That looks like what I found in the walls at the Girlfriends place, only some HAD bonding conductors and some didn't! The boxes they did bond to ground they just used a nut and bolt arrangement through a hole in the back of the box.. works great until you loosen the bugger then try and re-tighten it!!
Lemme guess, they soldered and taped all the connections too eh? Used that " friction tape" stuff that looks like modern day "hockey tape"?
Re: The way Romex Used to be Done ...#152976 04/07/0605:32 PM04/07/0605:32 PM
You're all on the right track. This stuff does have an impregnated cloth outer wrapper, a kraft-paper liner, and the individual wires are also (probably) rubber insulated, with some more paper wrap. There is no ground wire.
I have not taken this apart as yet; it probably has soldered and friction-taped connections, with no pigtails. If it does I will get some pics.
Also of note is the fire-blocking halfway up the wall. This was common until the late '60's, when it was decided that blocking between floors was enough.
Re: The way Romex Used to be Done ...#152978 04/08/0603:31 PM04/08/0603:31 PM
That style of fire blocking makes fishing in walls real fun, it's alright as long as it's a one floor house with an unfinished basment below and attic above, down from the attic for switches, up from the basement for outlets, if you lack one of those and the customer wants something done requiring new wiring, they're most likely not going to be very happy with the new that you're going to have to punch a bunch of holes in their walls. it'd be really cool if you could post up a pic of one of those old soldered/taped connections!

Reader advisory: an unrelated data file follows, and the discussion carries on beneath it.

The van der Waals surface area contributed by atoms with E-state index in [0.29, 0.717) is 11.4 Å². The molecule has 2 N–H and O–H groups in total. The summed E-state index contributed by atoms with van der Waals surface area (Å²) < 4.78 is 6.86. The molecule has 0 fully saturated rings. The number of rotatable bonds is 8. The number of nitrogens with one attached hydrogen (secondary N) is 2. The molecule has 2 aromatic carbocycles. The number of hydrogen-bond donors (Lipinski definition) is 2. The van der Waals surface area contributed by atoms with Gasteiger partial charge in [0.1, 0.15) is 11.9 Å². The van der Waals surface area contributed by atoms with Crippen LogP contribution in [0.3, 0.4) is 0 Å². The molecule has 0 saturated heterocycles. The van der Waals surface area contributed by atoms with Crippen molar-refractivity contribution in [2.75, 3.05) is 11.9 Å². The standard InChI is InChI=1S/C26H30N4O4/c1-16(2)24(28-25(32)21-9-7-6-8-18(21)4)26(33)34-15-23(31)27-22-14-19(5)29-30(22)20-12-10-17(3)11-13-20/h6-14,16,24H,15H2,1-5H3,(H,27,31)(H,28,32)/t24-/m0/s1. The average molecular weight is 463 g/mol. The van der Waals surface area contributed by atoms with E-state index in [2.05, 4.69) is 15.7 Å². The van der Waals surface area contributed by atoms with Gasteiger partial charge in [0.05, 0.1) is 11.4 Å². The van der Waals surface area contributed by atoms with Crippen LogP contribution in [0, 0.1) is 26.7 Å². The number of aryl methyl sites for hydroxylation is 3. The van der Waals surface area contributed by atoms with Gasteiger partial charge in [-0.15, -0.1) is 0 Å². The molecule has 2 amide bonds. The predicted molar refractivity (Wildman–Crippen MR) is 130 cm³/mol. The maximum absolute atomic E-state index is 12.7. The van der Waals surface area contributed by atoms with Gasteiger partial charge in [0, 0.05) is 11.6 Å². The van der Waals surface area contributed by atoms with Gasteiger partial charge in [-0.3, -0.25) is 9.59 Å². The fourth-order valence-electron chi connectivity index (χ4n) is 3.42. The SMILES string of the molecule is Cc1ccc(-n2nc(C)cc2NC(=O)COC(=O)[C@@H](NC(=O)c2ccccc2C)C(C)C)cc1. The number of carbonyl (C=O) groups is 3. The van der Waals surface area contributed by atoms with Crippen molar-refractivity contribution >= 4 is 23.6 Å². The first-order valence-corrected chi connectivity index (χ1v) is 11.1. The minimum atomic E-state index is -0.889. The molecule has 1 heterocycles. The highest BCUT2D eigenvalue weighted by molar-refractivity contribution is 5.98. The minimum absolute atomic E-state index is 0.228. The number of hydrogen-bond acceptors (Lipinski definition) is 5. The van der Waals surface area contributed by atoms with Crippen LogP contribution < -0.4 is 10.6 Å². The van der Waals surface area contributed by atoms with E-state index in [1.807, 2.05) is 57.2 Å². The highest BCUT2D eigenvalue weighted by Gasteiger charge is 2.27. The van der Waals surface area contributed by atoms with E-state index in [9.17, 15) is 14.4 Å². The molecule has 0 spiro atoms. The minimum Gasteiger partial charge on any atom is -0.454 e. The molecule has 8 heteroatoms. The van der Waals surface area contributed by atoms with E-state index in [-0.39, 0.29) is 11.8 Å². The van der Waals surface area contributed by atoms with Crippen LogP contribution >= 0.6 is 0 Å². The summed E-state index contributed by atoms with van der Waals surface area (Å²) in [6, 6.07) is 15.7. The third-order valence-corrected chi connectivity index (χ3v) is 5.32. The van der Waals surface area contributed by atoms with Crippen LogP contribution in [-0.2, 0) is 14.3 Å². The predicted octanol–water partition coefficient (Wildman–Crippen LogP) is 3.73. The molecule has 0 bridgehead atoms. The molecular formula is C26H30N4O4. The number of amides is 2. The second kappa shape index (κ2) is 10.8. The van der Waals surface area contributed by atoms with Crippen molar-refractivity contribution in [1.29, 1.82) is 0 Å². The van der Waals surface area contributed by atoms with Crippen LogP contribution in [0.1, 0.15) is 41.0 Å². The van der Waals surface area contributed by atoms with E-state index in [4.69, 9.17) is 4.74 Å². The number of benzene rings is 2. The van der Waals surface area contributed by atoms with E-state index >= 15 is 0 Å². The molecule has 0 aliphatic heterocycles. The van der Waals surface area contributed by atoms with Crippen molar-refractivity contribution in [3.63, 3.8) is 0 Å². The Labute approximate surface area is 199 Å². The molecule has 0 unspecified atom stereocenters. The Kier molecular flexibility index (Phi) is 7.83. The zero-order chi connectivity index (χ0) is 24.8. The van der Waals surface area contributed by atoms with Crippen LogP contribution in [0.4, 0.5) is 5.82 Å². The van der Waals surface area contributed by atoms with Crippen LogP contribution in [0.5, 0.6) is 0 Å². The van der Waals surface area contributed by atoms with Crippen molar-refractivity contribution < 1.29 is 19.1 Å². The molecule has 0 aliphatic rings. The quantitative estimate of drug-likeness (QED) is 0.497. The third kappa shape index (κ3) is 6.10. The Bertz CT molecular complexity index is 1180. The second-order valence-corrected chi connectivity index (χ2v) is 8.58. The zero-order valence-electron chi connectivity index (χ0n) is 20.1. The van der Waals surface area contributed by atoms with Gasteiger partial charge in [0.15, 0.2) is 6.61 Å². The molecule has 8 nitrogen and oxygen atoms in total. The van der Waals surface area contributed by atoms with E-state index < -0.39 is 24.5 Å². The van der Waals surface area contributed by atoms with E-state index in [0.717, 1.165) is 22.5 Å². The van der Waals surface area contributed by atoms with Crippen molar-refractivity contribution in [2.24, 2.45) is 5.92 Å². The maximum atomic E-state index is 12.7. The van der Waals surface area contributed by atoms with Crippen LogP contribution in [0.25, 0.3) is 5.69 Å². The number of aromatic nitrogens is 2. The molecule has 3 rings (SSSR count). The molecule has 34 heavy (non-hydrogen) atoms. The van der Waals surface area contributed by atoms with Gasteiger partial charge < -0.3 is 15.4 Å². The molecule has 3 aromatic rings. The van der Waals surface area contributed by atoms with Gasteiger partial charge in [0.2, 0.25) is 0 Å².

Re: The way Romex Used to be Done ...#152979 04/08/0605:56 PM04/08/0605:56 PM
I see that stuff all the time on remodels. In the 60's I worked in a supply house and we sold it by the reel for Mfgr. homes. When the plastic jacketed wire came out it was sent back because the installers wanted the "regular" wire. The new stuff was too hard to strip. In some installations I have seen where the old cloth covered wire first came out with a ground wire. Electricians didn't know what to do with the ground wire so some would wrap it around the cover screw at a box and at the panel wrap it around the screw on the clamp. Ah, the good old days. Remember the wiring you do today will last the life of the building, or until the fire department shows up. Alan--
Alan-- If it was easy, anyone could do it.
Re: The way Romex Used to be Done ...#152980 04/08/0611:05 PM04/08/0611:05 PM
There's another trivia item in this kitchen, that I forgot to mention- the water heater! That portion of the kitchen counter, to the right of the sink, and behind the fire extinguisher, is actually the water heater. The steel top of the cabinet is formed to make a wountertop, complete with backsplash. All is enamel on steel. (The sink base is of the same type, but the sink / counter above is a replacement for the original one-piece sink/drainboard top.)
[This message has been edited by renosteinke (edited 04-09-2006).]